Eckhart employs grunt as the “innermost of the soul”, which he spoke metaphorically as “spark,” “castle,” “nobleman,” or as “highest point.” He also employed it as the depths of the Godhead Itself. Eckhart addressed his followers:

Now know, all our perfection and our holiness rests in this: that a person must penetrate and transcend everything created and temporal and all being and go into the ground that has no ground. We pray our dear Lord God that we may become one and indwelling, and may God help us into the same ground. Amen.

Hence, grunt here is employed as the unification of the Soul with God—that essential innermost part that is shared by both.

“If anyone wishes to come into God’s ground and his innermost, he must first come into his own ground and his innermost, for no one can know God who does not first know himself.”

This helps us to see why it is better to speak of the “mysticism of the ground” than the “mysticism of the ground of the soul.” The essential point, as Eckhart often put it, is that “God’s ground and the soul’s ground is one ground.” It is not because either the soul is grounded in its essential reality, or God in his, but because they are both grounded in the same ground in a fused identity that Eckhart and his followers found the language of the ground so rich in meaning. (ibid, pg. 45)

All this can be summarized as “Qui adhaeret Domino, unus spiritus est” (“The one who cleaves to God is one spirit [with him].” Within Unborn Mind Zen this translates as Mens nondum nata, or one who cleaves to the Unborn Mind and Uno spiritu cum nondum nato—AS One spirit in the Unborn. This is the Great Mystical Ground of the Unborn Mind wherein the adept becomes infused with this groundedness. All must begin and end in the Ground of Mind; outside this mystical formulation man is lost in the confines of his own fragile circumstances. Grunt is also indicative of the Unmoving Principle.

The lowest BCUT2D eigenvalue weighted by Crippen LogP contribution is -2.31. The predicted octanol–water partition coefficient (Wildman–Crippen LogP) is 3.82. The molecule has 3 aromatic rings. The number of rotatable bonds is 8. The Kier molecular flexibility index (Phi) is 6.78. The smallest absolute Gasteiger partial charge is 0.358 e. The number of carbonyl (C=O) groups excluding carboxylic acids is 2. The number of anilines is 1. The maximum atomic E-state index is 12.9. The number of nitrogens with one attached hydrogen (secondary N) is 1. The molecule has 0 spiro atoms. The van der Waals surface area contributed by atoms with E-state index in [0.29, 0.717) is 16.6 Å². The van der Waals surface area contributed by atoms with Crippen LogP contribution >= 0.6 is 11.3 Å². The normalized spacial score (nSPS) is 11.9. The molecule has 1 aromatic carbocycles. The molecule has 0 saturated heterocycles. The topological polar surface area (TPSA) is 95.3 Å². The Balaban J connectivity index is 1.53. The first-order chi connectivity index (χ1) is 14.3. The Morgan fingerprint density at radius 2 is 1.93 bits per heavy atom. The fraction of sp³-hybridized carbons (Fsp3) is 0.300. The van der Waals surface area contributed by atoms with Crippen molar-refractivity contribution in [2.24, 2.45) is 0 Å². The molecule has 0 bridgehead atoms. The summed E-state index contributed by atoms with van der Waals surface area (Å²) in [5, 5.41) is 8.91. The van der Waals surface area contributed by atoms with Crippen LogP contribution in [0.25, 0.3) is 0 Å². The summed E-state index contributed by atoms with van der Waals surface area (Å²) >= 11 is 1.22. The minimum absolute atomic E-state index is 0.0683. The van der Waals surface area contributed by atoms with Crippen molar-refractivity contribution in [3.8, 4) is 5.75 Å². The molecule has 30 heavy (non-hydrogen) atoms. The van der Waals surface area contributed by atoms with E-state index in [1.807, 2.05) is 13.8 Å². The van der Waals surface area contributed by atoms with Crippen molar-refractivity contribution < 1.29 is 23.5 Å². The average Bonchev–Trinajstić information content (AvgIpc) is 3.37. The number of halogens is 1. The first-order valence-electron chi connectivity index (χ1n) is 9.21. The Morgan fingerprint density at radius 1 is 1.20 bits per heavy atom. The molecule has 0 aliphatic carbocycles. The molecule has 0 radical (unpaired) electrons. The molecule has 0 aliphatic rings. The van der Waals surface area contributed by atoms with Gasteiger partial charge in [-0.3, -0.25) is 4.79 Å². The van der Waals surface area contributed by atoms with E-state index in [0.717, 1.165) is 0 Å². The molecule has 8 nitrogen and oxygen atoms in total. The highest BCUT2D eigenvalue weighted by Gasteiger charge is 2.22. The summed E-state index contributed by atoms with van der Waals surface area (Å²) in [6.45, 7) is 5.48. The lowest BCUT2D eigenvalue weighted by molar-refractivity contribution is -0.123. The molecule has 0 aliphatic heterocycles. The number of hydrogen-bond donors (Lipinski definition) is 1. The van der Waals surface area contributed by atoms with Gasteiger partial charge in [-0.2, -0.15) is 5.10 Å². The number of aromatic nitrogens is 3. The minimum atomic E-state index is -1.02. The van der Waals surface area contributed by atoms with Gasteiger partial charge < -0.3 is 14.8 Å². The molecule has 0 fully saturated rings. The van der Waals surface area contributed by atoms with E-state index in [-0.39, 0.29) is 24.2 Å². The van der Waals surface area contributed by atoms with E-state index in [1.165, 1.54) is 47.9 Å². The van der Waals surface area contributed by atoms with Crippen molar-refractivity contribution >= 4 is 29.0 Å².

As the unmoved source of all movement, grunt is the “place” from which the mystic must learn to live, act, and know. In the ground there can be no distinction between knowing and acting, or theory and practice…

Therefore, as Eckhart puts it in speaking of knowledge, “The more someone knows the root and the kernel and the ground of the Godhead as one, the more he knows all things.” (ibid, pg. 49)

Of course, being an apophatic exegete Eckhart would also insist that this groundedness is also unnamable and radically unknowable between the Godhead and soul.

Rather, he should be so free [ledic=empty] of knowing that he does not know or experience or grasp that God lives in him. For when man was established in God’s everlasting being, there was no different life in him. What was living there was himself. So I say that a man should be set as free of his own knowing as he was when he was not. (Sermon 52)

This “knowing as he was not” pertains to what we will be covering later, and that entails what it means to be a mystical-virgin—imageless and free from all that is not the Godhead, as one was prior to conception; hence entirely void of all images is what it means to be a virgin in the Unborn. All priority is given here to the “hidden Godhead”, or the God beyond God.